“Do you know how everyone with chemo loses weight? I’ve gained 27 pounds, ”she said. “The poor thing next to me was losing 10 pounds a week. She asked me what I was doing. I said, ‘I’m not going home to go to bed. I am not lying there. I’ll eat. I don’t care if I’m not even hungry, I’ll eat. “

And she did, going to a restaurant after every chemo session. It may not have cared about the cancer, but she credits it for keeping her spirit going, especially when she started losing her hair.

“I swear to God it saved my life, really,” she said, “because I didn’t have the mental capacity to deal with what I was going through. So I decided to do it differently. “

FINANCES

When the cancer emerged, Dilla was working full time at the Gateway Rehabilitation Center in Aliquippa for 20 years. The chemotherapy forced her to cut back to just three days a week over a period of six months.

“Nobody tells you that,” she said. “All of these co-payments – $ 120 every time you come in every week – they want upfront. They don’t care that you are fighting for your life.

“I remember telling my doctor, ‘I work part time, I live alone, my son is studying. What should I tell him, ‘I can’t help you anymore?’ He (her son) got it and got a job, but I’m still a single mother trying to pay all the co-payments. I can’t even fight for my life anymore because I can’t afford it. “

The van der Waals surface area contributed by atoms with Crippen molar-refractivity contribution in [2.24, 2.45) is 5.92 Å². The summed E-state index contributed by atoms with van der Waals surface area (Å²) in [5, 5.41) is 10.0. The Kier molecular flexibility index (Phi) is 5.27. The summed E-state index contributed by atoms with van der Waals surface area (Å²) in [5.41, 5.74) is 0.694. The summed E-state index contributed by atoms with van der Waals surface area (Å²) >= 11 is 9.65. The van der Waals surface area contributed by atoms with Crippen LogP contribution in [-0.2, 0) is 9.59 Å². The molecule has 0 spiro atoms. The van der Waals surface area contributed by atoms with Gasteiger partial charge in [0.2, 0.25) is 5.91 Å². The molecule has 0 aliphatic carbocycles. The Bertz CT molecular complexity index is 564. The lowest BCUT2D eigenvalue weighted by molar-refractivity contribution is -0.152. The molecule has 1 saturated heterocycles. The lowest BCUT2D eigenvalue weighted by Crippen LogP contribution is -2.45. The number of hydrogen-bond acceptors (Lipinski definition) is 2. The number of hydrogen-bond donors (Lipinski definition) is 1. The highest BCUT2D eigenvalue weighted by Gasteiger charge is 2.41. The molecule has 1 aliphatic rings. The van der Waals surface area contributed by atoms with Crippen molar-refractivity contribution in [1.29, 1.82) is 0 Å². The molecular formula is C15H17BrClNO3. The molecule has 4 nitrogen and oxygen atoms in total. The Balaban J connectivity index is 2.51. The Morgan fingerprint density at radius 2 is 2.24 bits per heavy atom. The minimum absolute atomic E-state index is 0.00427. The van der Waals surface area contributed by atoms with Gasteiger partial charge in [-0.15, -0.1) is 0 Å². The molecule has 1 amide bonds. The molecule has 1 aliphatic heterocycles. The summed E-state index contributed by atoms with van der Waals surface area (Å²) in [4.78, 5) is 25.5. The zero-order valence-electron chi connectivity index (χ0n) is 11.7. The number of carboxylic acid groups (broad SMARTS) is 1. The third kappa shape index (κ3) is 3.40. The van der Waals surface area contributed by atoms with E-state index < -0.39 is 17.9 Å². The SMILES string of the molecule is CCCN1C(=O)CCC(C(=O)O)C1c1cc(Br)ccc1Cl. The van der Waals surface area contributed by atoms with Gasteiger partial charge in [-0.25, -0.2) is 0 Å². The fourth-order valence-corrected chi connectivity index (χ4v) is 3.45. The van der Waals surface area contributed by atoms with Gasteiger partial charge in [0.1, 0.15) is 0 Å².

Critical help came from Atkinson’s Club Hope Foundation, which provided them with grocery and fuel cards.

“Cara, I wouldn’t have had any gasoline in my car to come for treatment if it hadn’t been for her,” she said. “I don’t know if I would have eaten at all this month. If you want to reach your friends, people would certainly help me, but you don’t want that. “

AFTER CANCER

Dilla’s son eventually graduated from Penn State and is now a geologist in Kentucky.

“He had a hard time too,” said Dilla. “Imagine your sophomore year of college and you find out your mother has breast cancer and all of the third year I fight it. I couldn’t enjoy his college trip with him and then there was COVID so I really can’t even see him now. “

Dilla also has a married daughter and two grandchildren, ages 11 and 4.

Most importantly, she has a new perspective on the fight against cancer. While she’s still trying to shake off the emotional aftermath, she has advice for anyone whose first response to a diagnosis – like her own – is not to fight back against the disease.

“First I would let them know that this feeling and understanding is definitely real; there you are right now, “she said. “But you can’t stay there. You have to overcome that, and people do it in their own way, mentally. My oncologist told me all I had to do was show up and complain, and that was what got my brain crazy.

“The trauma of thinking that you are going to die and you will not make it, I will not see my children, I will not see my grandchildren. Everything shows up. Then you have to get spiritual too. There’s a part of where God has to take your hand. You can’t do it alone. “